The portion, excluding the charging/discharging circuit 22, of the micro-controller unit 71 is a logic unit, and this unit operates on a voltage of 5V or less. The FETs 73 through 76 correspond to the switch 62 shown in FIG. 3. The motor control circuit 79 corresponds to the drivers 60 and 61 shown in FIG. 3.

The FETs 73, 75 and 77 are N-channel MOSFETs. If a signal of logic “1” is inputted to gate G, the FETs 73, 75 and 77 are turned on and connect source S0 to drain D. The FETs 72, 74, 76 and 78 are P-channel MOSFETs. If a signal of logic “0” is inputted to gate G, they are turned on and connect sources S0, S1 and S2 to drains D0, D1, D2 and D3. Therefore, if a signal of logic “1” is inputted into the gates G of the FETs 73, 75 and 77, the inputs of the FETs 74, 76 and 78 are connected to respective outputs.

The charging/discharging circuit 22 includes switches 91 and 92, and the micro-controller 25 controls them. For these switches, FETs or the like are used. The switch 91 is turned on when the battery 23 starts being charged, and is turned off when the charge is completed. The switch 92 is turned on when the AC adaptor 21 is turned on, and is turned off when the AC adaptor is turned off. During the charge, in the charging/discharging circuit 22, the current path from the AC adaptor 21 branches into two current paths; a path to the battery 23 and a path to the logic unit (VCCSYSV).

The FET 72 is a switch used to connect current from the battery 23 to VCCSYSV, and is usually turned on. The charging/discharging circuit 22 turns the FET 72 off when the battery 23 is over-discharged.

If the personal computer unit 26 is driven, the personal computer unit 26 outputs an on-signal of logic “1” to FETs 73 and 75, and FET 74 and 76 are turned on. In this way, the VCCSYSV is connected to each of the power supply line (VCC9.6V) of the motor 45 and the inputs of the DC/DC converters 54 and 55. The DC/DC converter 54 generates a constant voltage of 5V (VCC5VD) and supplies it to the logic circuits in the micro-controller unit 71. The DC/DC converter 55 supplies a constant voltage of 5V to the motor 44.

If the personal computer unit 26 is not driven, the FETs 74 and 76 are tuned off, and the VCCSYSV is cut off from both the motor 45 and the DC/DC converters 54 and 55.

By controlling an FET 77, the micro-controller 25 can supply constant voltage generated by the DC/DC converter 54 to a motor control circuit 79 or can stop the power supply to the motor control circuit 79. The motor control circuit 79 operates with the supplied voltage (VCC5DD), and controls the respective drive of the motors 44 and 45 according to instructions from the micro-controller 25.

FIG. 6 is a flowchart showing the charge control process performed by the micro-controller 25. This process is autonomously performed without instructions from the personal computer unit 26.

Firstly, the micro-controller 25 checks whether the battery 23 is over-discharged, which is notified by a battery monitor controller 53 (step S1). If the battery 23 is over-discharged, it instructs the charging/discharging circuit 22 to conduct low current charge (step S6), and repeats the check in step S1.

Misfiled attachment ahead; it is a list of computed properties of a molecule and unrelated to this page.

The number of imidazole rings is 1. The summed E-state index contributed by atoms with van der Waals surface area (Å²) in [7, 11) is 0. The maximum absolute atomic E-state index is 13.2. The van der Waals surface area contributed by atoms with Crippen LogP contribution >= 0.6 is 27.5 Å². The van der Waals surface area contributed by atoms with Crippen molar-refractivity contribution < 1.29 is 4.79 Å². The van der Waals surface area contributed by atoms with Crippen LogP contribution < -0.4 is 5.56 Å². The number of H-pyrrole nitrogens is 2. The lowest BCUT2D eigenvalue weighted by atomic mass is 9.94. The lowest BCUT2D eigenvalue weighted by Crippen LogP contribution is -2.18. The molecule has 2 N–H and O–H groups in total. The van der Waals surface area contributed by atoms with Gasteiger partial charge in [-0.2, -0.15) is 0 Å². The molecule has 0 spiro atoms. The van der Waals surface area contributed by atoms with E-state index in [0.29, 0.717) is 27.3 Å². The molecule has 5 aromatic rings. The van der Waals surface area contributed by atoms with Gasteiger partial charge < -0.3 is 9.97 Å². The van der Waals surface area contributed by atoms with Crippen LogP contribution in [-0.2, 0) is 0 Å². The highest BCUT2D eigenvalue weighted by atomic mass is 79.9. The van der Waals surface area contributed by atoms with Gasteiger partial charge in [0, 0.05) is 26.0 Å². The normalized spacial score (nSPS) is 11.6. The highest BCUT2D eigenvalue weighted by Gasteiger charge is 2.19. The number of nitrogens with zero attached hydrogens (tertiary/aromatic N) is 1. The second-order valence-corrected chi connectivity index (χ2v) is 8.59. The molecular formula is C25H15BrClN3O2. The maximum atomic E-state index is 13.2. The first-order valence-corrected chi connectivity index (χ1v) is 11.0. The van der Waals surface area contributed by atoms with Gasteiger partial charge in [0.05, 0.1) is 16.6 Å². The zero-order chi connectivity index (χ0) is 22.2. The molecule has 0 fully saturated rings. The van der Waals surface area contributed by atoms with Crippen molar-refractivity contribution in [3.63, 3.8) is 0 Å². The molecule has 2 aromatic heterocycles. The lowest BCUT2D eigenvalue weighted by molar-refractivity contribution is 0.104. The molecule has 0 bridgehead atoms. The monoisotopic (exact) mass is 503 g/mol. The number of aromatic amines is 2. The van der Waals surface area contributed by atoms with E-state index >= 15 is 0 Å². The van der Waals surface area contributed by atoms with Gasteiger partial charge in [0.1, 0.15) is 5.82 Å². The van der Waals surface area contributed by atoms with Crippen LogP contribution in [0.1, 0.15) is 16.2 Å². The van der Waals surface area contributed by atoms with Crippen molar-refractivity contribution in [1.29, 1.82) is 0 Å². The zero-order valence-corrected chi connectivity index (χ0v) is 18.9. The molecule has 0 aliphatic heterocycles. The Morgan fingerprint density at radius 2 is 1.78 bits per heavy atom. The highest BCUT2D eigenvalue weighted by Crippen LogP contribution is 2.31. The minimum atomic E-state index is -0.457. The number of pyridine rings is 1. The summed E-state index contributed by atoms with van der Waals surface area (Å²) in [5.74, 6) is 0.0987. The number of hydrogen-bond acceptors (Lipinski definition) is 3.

If the battery 23 is not over-discharged, then the micro-controller 25 checks whether the remaining power level of the battery 23, which is notified by the battery monitor controller 53, is equal to or less than a predetermined value (for example, 70% or less) (step S2). If the remaining power level exceeds the predetermined value, there is no need to charge. Therefore, the processes in and after step S1 are repeated.

If the remaining power level is equal to or less than the predetermined value, the micro-controller 25 prohibits the respective drive of the motors 44 and 45, issues an alarm to the personal computer unit 26 and checks whether the AC adaptor 21 is tuned off (step S3). If the AC adaptor 21 is turned off, the processes in and after step S1 are repeated.

If the AC adaptor 21 is turned on, the micro-controller 25 instructs the charging/discharging circuit 22 to charge (step S4) and checks whether the battery 23 is fully-charged, which is notified by the battery monitor controller 53 (step S5). If the battery 23 is not fully charged, the processes in and after step S4 are repeated. If the battery 23 is fully charged, the processes in and after step S1 are repeated.

As described above, if the remaining power in the battery 23 is insufficient, by prohibiting the respective drive of the motors 44 and 45, the discharge of the battery 23 can be limited only to the logic unit. By issuing an alarm to the personal computer unit 26, the personal computer unit 26 can issue a charge request to a user.

FIG. 7 is a flowchart showing the operation control process of the robot system, which is performed by the application program of the personal computer unit 26. This application program corresponds to a program by which a user remotely controls and executes invader monitoring or other simple tasks using a cellular phone when he/she is away.